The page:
Date of Award

Spring 1-1-2013

Document Type

Thesis

Degree Name

Master of Science (MS)

Department

Geological Sciences

First Advisor

Eric Small Tilton

Second Advisor

Robert S. Anderson

Third Advisor

Gregory E. Tucker

Abstract

Abrasion by bed load is a dominant erosional mechanism of fluvial incision into bedrock. The foremost saltation-abrasion model states that erosion rate is linearly dependent on the flux of impact kinetic energy in the vertical direction and on the fraction of the bed that is not covered by alluvium [Sklar and Dietrich, 2004]. Results from this model show that erosion is greatest in moderate flows with medium-sized grains. However, the saltation-abrasion model is only applicable to smooth, flat beds, which almost never appear in nature. Despite the fact that the floors of most bedrock channels are sloped and sculpted into rough topography, this model has been applied in numerous studies to model evolution of streams and landscapes. Here, the saltation-abrasion model is modified for bed load transport over simple bed topography by accounting for kinetic energy flux normal to topography. Averaged over the entire domain, erosion rates can increase by orders of magnitude depending on grain size and flow strength. This erosion is focused on flow-facing slopes, and is corroborated by experimental and field observations. The amount of erosion enhancement is greater for smaller grains and stronger flows, even if the topography is small and low-angle. This is in direct opposition to the findings of Sklar and Dietrich [2004]. Therefore, bed topography should be considered when attempting to estimate erosion rates in bedrock channels.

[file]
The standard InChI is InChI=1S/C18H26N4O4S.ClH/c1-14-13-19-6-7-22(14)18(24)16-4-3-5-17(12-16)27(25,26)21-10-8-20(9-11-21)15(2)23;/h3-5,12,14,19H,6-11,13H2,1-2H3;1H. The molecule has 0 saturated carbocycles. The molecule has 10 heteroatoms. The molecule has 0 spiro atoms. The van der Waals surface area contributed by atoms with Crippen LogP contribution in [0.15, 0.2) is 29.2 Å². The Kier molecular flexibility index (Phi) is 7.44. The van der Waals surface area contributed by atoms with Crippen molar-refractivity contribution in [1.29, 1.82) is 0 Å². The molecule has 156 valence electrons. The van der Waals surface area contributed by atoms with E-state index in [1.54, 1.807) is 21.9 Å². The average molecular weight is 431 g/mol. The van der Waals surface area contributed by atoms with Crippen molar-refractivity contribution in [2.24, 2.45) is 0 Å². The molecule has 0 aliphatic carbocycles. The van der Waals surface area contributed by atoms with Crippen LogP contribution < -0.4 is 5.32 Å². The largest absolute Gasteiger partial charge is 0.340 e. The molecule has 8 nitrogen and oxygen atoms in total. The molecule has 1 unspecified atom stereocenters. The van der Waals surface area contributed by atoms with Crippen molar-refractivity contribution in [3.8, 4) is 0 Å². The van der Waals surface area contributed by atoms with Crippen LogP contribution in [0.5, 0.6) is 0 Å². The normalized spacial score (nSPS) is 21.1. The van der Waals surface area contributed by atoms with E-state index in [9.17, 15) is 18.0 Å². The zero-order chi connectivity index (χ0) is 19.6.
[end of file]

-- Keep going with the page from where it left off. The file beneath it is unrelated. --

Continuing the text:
Share

COinS